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The Student Loan Skinny

“I graduated with student loans...now what?”

This is a common question that plagues college graduates as they face the realities of paying back the cost of their education – with interest. It can become a complicated mess of figuring out how much is owed, who it is owed to and how to pay it all off. So, it’s important to lock down the basics.

1. Know how much you owe. When factoring in the interest your loans accumulate, it can be difficult to determine a price tag. Thankfully, the National Student Loan Data System (link: http://www.nslds.ed.gov/nslds_SA/) collects all pertinent information and gives you a total. Before you can develop a payment plan, make sure you know the exact amount of debt you are facing.

2. Figure out who to send the checks. Since loans are often determined through your college, make sure that you know where exactly you should be sending in the money you owe. If you are unsure, contact your student loan servicer to get that sorted out.

3. Plan a budget. One of the most essential aspects of managing student loans – and often just general life on a post-college salary – is determining how much money you can afford to spend. Take the time to factor in your monthly costs – be thinking about rent, transportation, food, etc. – as you consider how much money you make. Then, think about what is a realistic amount of money that you can pay for your loans.

4. Pick a payment plan. With your budget in mind, determine what payment plan works best for you. As nice as it would be to pay your loan off as fast as possible, be realistic. Make sure the plan you choose is one you can consistently pay.

5. Get creative with how to save money. If your budget and payment plan seem discouraging, keep in mind that there are little ways to help cut down on everyday costs. Even if a change in lifestyle shaves off $5 a month, those small changes can add up to big savings – and money that can go toward combating debt. Here are some ideas:

- Cook for yourself. One of the biggest costs per month is often food. Remember, dining out can add up, and it is cheaper if you eat at home. Set a realistic budget for food per month and stick to it. If you prefer to eat out, treat yourself once a month. But otherwise, pack lunches for work and learn to appreciate a home-cooked meal. The savings will add up.

- Enjoy the outdoors. A gym membership can be expensive, and there are plenty of free or cheaper options available these days via the Internet. Think about running outdoors or investing in a small set of weights for your apartment. Peruse the web for exercise clubs or free classes. For instance, if you live in Los Angeles, lulelemon stores offer free yoga on the weekends (link: http://losangeles.freefunguides.com/free-yoga-in-los-angeles/). The options are out there, and you could save some serious dough.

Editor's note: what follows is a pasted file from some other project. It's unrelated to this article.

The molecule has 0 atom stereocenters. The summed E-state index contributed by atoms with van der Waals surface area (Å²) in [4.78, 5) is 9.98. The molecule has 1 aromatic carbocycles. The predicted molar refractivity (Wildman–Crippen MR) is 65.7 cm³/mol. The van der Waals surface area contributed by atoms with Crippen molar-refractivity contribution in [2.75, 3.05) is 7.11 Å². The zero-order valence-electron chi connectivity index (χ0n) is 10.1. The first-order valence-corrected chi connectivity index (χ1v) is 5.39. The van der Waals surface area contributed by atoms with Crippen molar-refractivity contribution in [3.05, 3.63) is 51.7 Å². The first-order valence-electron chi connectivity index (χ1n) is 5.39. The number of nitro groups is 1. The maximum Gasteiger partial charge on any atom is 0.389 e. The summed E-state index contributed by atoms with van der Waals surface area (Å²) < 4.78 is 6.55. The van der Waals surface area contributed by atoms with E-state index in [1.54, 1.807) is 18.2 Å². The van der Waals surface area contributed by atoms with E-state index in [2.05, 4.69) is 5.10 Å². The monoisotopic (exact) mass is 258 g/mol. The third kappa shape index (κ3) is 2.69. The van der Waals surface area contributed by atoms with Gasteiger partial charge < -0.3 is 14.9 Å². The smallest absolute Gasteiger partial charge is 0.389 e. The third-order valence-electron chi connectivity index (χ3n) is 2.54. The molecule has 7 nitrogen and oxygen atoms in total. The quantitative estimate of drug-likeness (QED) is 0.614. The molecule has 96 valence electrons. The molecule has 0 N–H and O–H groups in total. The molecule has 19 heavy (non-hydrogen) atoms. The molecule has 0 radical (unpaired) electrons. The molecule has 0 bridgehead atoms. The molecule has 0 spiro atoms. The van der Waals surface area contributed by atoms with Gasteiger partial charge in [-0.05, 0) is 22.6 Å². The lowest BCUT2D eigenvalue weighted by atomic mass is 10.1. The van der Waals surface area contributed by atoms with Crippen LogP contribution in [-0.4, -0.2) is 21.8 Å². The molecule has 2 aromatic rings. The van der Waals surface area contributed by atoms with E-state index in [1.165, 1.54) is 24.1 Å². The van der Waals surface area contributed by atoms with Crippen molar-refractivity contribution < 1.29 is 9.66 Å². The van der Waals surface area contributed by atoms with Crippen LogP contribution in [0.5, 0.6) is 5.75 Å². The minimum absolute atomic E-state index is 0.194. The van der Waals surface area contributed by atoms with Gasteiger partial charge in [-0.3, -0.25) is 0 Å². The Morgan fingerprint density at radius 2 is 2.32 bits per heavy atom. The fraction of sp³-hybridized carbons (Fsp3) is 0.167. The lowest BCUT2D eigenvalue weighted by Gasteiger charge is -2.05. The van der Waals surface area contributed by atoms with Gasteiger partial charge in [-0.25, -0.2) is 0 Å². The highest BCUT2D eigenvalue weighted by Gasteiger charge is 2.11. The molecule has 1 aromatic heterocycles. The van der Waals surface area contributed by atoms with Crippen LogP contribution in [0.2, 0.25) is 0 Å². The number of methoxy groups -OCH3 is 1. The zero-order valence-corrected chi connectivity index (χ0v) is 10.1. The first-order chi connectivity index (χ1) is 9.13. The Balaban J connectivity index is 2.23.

- Lose the tube. Do you have cable but only watch a few channels? The television can be a major monthly cost, and you should really evaluate whether it is worth it for you. So many shows are streamed online now that it may be in your best interest to lose the cable subscription. If that seems like a scary change, consider finding other hobbies – Meetup (link: http://www.meetup.com/) is a great site to use to discover other ways to spend your downtime – or utilize your friends’ subscriptions. Get hooked on the same shows as your buddies, and then watch them together each week – on your friends’ televisions.

6. Get creative with how to make money. Another great way to spend your time is finding things you enjoy and can use to make money. Commit a few hours each week to jobs like tutoring or babysitting to help bring in additional revenue. These aren’t major time commitments, but they can help you pay your loans off faster. Or, if you still haven’t settled into a job or career path yet, take a look at this list (link “this”: http://moneyning.com/debt/10-ways-to-eliminate-student-loans-beyond-paying-them-off/) of jobs that will help pay off your loans for you.

7. Stick to your plans. Make sure that your budget and payment plan are realistic – and then stick to them. Remember, any late fees will only deepen your debt. It’s in your best interest to pay off your loans as quickly as possible, but don’t set yourself up for failure. Honestly consider your finances and plan accordingly.

8. Don’t get lost in the process – stay true to yourself. It’s vital that you develop your plans and stick to them, but don’t let them consume you. Remember, there are thousands of other people just like you struggling with loans, and each of your stories are different. Your plan and process will be unique to you. If you are smart and responsible from the onset, you’ll pay off your loans in no time. Doesn’t that sound nice?

Dream it. Believe it. Piglt.

The Piglt Team

www.PIGLT.com

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